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More Apple Silicon M1 Bring-Up On The Way For Linux 5.17

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  • More Apple Silicon M1 Bring-Up On The Way For Linux 5.17

    Phoronix: More Apple Silicon M1 Bring-Up On The Way For Linux 5.17

    The enablement work for supporting Apple's M1 SoC under Linux continues and with the v5.17 kernel next year will be yet more additions...

    https://www.phoronix.com/scan.php?pa...For-Linux-5.17

  • #2
    I love the work that Hector, Sven, Alyssa and others have accomplished so far on this front. But could somebody please add the device bindings for the SPI interfaces?
    **needed for the keyboard + touchpad to work on the Macbook M1 Air + Pro
    The corellium project had those bindings defined almost a year ago.
    https://github.com/corellium/linux-m...le-m1-j274.dts
    akira128
    Junior Member
    Last edited by akira128; 07 December 2021, 08:17 AM.

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    • #3
      A nifty project, but no self-respecting Linux user should be buying Apple hardware. I miss the days of hardware vendors wanting to help Linux developers out by providing specs, API's, register maps, etc. simply because they think it's cool. Apple on the other hand, is stonewalling Linux devs, in an effort to prevent the bring-up of a non-Apple OS on the hardware. Vote with your dollars. Don't buy Apple hardware.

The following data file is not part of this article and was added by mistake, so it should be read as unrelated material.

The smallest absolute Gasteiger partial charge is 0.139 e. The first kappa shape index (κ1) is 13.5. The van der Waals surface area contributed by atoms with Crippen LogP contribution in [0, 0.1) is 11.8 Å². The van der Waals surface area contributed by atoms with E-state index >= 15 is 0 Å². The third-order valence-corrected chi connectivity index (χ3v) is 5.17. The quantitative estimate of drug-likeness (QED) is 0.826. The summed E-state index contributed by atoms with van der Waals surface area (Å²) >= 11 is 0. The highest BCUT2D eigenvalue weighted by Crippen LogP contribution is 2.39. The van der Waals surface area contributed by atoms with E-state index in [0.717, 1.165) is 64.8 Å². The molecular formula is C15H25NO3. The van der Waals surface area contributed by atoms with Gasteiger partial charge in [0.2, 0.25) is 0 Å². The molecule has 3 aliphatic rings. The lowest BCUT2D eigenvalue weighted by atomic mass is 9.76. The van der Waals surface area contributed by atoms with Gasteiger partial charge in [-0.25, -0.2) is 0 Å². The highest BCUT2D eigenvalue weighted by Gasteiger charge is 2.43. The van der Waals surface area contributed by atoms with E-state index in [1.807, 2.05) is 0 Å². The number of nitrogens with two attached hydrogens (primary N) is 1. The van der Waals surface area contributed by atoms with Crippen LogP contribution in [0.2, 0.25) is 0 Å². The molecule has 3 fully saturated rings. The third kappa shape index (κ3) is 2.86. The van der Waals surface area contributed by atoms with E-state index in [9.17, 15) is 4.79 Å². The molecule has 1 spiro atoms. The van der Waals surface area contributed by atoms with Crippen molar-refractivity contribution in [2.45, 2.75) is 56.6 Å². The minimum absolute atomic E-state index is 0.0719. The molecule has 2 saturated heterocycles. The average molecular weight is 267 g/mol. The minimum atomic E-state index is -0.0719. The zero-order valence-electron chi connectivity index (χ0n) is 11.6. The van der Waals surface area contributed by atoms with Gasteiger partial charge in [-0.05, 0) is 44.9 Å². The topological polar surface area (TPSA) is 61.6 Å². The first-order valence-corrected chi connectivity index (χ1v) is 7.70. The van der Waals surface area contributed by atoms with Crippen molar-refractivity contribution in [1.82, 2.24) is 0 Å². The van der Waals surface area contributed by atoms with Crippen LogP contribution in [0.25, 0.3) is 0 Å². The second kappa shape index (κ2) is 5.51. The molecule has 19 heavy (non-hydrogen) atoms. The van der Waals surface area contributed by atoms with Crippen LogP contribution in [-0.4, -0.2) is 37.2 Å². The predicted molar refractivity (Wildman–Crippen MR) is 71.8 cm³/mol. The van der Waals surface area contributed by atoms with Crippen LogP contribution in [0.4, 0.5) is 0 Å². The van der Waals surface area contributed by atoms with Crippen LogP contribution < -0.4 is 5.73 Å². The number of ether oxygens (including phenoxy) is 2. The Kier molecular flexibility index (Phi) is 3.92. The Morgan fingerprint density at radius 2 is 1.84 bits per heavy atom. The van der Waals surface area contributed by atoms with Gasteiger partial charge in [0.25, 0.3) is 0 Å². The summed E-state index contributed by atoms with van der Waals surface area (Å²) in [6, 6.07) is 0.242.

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      • #4
        Originally posted by torsionbar28 View Post
        A nifty project, but no self-respecting Linux user should be buying Apple hardware. I miss the days of hardware vendors wanting to help Linux developers out by providing specs, API's, register maps, etc. simply because they think it's cool. Apple on the other hand, is stonewalling Linux devs, in an effort to prevent the bring-up of a non-Apple OS on the hardware. Vote with your dollars. Don't buy Apple hardware.
        I can see if from both perspectives. Each "side" has completely valid points. If the vendor doesn't care, then screw them right? Yeah, but on the other hand it's exciting and dare I say fun to reverse engineer and get Linux running on a platform that it has no business running on --it's like "the thing that should not be" sort of thing. I mean, it's nice if a vendor can provide you with support on a silver platter (that's how it should be don't get me wrong). On the other hand, the thrill is in the chase --you know what I mean?. It's like against all odds, the open source community came together to do what they do best: hacking hardware, reverse engineering, collaborating, discovering, sharing, documenting, learning...and just generally getting s**t done. I'm pretty sure this is mostly a passion project for these developers --I know, I know Hector is being paid via patreon and github sponsers....but come on, no one gets into this field and perseveres strictly because "it pays well". Some people like to hack s**t....and I say let them hack.

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        • #5